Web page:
Wuzhen, China’s extraordinary conservation project: A tale of two cities divided by past and present

​After its £400m facelift, Wuzhen presents a window on history for tourists, yet more than half of it is new. Jay Merrick looks at a very modern experiment

Jay Merrick
Monday 18 January 2016 13:46 GMT
Keep afloat: Wuzhen
Keep afloat: Wuzhen (Alamy)

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Louise Thomas

Louise Thomas


Twenty-five years ago, the canals in the 1,300-year-old “water town” of Wuzhen, 90 miles south-west of Shanghai, ran black and dense with filth. There was little or no electricity or modern plumbing. The town's once highly successful silk and textile productions were virtually moribund, and many historic buildings – some dating back to the onset of the Ming dynasty in the 17th century – were in ruins. And yet today, in the wake of a £400m re-invention which began in 1999, Wuzhen is visited by almost 1.5 million tourists a year.

They bustle along narrow, granite-surfaced streets and alleys, and across the 30 or so hump-backed bridges reflected in river and canal waters that now glimmer like pale green Qing Hetian jade. The scenes here are almost eerily picturesque. But if you're passing through the Shanghai region, Wuzhen is an ideal destination for a historically intriguing and convivial day-trip or short stay.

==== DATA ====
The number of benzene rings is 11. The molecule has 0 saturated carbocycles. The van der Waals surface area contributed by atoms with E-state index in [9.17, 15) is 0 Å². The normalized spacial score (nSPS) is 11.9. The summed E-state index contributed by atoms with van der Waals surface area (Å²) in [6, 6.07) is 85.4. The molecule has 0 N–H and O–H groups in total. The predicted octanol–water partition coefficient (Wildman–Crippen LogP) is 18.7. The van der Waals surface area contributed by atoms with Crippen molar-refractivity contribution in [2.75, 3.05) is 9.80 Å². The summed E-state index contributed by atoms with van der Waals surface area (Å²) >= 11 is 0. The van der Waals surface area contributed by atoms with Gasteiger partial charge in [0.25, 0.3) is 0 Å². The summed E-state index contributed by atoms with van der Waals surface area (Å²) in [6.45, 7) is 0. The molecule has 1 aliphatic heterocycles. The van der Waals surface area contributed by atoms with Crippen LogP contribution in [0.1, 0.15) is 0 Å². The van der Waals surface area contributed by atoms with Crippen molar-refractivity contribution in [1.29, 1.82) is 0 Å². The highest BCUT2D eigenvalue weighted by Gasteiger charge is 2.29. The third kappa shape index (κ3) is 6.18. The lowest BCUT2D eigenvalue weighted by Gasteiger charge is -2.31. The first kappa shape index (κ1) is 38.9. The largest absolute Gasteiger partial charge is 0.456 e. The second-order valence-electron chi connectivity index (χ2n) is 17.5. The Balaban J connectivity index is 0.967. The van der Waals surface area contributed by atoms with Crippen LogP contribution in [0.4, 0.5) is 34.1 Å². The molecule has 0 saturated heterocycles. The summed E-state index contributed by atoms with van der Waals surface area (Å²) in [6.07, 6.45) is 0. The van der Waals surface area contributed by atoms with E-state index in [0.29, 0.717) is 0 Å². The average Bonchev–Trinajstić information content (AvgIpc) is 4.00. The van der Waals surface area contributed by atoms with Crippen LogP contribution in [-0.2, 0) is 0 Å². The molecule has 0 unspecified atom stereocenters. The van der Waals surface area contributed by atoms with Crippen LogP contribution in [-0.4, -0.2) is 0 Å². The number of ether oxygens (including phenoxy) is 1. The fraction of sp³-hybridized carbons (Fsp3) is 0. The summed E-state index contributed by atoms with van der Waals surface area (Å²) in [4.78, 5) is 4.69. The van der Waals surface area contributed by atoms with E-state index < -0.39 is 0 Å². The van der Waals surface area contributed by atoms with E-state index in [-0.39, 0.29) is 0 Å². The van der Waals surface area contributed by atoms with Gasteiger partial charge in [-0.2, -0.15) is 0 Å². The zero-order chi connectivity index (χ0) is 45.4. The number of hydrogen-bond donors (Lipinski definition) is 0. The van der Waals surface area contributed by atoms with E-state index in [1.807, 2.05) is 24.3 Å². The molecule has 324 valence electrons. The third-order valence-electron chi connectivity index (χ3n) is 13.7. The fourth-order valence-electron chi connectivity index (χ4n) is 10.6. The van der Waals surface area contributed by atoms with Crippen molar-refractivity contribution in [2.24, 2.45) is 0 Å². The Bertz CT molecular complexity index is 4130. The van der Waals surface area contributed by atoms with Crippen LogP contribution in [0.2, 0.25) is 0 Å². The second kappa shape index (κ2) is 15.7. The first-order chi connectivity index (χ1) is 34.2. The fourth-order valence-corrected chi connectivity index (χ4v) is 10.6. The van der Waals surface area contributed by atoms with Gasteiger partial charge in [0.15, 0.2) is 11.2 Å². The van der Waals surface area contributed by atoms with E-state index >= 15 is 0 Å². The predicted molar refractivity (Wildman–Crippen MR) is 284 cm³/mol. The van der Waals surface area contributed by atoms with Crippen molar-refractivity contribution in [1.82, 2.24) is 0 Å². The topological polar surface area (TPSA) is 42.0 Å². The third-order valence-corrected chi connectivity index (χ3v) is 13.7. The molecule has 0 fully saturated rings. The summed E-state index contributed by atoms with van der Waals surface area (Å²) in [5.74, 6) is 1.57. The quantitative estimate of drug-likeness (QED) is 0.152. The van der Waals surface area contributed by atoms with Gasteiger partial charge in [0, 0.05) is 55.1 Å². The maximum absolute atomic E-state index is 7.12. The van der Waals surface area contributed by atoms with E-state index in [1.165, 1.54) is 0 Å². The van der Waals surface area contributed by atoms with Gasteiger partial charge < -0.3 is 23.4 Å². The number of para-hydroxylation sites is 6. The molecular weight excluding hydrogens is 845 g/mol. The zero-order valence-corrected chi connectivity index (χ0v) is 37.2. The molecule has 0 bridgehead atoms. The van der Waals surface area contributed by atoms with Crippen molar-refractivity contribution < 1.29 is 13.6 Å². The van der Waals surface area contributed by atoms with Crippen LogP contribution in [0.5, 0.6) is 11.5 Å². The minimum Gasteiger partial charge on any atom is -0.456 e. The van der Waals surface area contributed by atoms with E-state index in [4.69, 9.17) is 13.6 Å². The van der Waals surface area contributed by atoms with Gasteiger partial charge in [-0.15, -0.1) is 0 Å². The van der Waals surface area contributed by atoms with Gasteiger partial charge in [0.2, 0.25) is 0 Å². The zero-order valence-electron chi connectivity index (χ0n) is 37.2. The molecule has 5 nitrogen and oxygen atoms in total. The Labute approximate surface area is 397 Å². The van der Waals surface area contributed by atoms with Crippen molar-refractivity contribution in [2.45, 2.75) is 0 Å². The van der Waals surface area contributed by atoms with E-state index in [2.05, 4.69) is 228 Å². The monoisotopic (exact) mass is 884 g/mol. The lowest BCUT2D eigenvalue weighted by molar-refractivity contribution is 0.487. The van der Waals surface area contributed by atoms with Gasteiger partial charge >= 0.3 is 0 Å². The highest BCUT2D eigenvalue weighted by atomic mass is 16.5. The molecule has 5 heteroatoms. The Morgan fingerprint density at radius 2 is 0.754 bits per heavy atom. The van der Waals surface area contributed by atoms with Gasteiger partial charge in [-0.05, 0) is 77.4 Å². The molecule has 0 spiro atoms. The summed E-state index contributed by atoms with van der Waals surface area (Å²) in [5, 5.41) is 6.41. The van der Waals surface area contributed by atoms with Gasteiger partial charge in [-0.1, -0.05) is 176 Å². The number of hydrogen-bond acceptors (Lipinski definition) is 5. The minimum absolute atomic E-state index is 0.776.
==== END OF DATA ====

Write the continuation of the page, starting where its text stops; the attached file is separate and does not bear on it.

For luxe-inclined visitors, it can also be an extremely comfortable detour. For example, just across the Quianshan bridge, to the south side of the Xishi river, sits the 345-room Waterside Resort Hotel, a five-star complex covering 11 acres. Staying here felt a little like being one of hundreds of extras on a vast film-set.

On the north side of the river, the more obvious sights include a few acres of traditionally tilled vegetable growing plots, and three or four minutes' walk westwards, the White Lotus Pagoda, a restored temple dating back to the beginning of the 12th century; it sits elegantly alongside a stretch of the 1,104-mile Grand Canal, the longest in the world and, for centuries, the key trade route between Hangzhou and Beijing.

There are many more attractions – silk and pottery workshops, soy paste and indigo fabric producers among them – which have led to Wuzhen being marketed as “a living fossil of ancient oriental civilisation”. The fossil has been sharpened up on its northern edge by two moments of striking 21st-century architectural modernism. The Wuzhen Theatre, completed in 2013, looms like a vast glass and concrete armadillo; and near it is the newly opened $30m museum dedicated to the art of Mu Xin (pronounced Moo-shin) who was imprisoned in Shanghai during the 1970s Cultural Revolution because his family were among the wealthy and cultured elite of Zhejiang province.

This once despised, Bach-playing, Nietzsche-reading son of Wuzhen has now been sanctified as a strategic cultural and commercial asset for the re-branded Wuzhen West and East Scenic Zones. The Mu Xin Art Museum, designed by OLI Architects, is very beautifully made, its cement façades embossed with the impressions of rough wooden planks – a nod to the joinery of Wuzhen's historic buildings.

Traditional boats
Traditional boats (Alamy)